It provides its own water from the
Huron River, maintains an excel-
lent public transportation system
and stays partially isolated from

the region's economy thanks to the
University. But no unit of govern-
ment can avoid interconnectedness
and interdependence completely,
and eventually what impacts the
rest of the area will change Ann
Arbor as well. This city is part of a
region facing complex, distressing
problems but also a region in which
creativity, resourcefulness and
selflessness spring up in the most
unexpected places. You are also
a part of it, and you share in both
its setbacks and its advances. You
should get to know it.
Southeastern
Michigan is not
easily defined.
During my years at the Uni-
versity, I've learned how to stay
connected with the local commu-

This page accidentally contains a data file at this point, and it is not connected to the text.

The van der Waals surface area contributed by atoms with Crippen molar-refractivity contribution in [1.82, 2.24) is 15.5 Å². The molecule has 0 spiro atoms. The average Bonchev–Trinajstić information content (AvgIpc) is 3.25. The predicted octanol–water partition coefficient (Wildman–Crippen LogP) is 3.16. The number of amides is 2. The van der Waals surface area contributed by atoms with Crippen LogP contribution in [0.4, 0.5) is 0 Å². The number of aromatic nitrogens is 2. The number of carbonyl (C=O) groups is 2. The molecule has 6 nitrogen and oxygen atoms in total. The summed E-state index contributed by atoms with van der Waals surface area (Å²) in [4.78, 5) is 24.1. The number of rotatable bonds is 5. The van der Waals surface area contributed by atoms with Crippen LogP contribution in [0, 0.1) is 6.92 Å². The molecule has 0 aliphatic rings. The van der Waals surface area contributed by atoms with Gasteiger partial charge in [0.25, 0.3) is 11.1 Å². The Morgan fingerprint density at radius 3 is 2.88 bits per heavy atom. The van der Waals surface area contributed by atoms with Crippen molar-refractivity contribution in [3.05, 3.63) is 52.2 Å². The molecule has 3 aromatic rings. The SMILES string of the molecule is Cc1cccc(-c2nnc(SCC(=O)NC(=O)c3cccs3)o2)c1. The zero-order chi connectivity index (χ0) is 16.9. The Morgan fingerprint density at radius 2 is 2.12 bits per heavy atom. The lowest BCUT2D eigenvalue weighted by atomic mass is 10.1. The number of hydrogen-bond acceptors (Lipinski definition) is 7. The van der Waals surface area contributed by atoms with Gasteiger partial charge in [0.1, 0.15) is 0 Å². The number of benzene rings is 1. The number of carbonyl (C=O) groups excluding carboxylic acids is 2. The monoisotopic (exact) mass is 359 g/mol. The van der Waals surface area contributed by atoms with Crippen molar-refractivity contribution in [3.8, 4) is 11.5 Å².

nities that are important to me.
I still have pre-exam days where
the world seems less important
than the books in front of my face,
but in general, I know where to get
the information I need. Experien-
tial classes and internships have
also taught me that the only way to
really know what's going on in the
world is to see it for yourself. Go to
the farmers' market and talk to the
food providers about independent
farming in southeastern Michi-
gan. Go to local parks and see the
variety in municipal services. Go to
southwest Detroit and talk to resi-
dents about the plans for a second
international bridge. Whatever you
do, be interested, be inquisitive and
be engaged.
- Carolyn Lusch can be reached
at Icarolyn@umich.edu.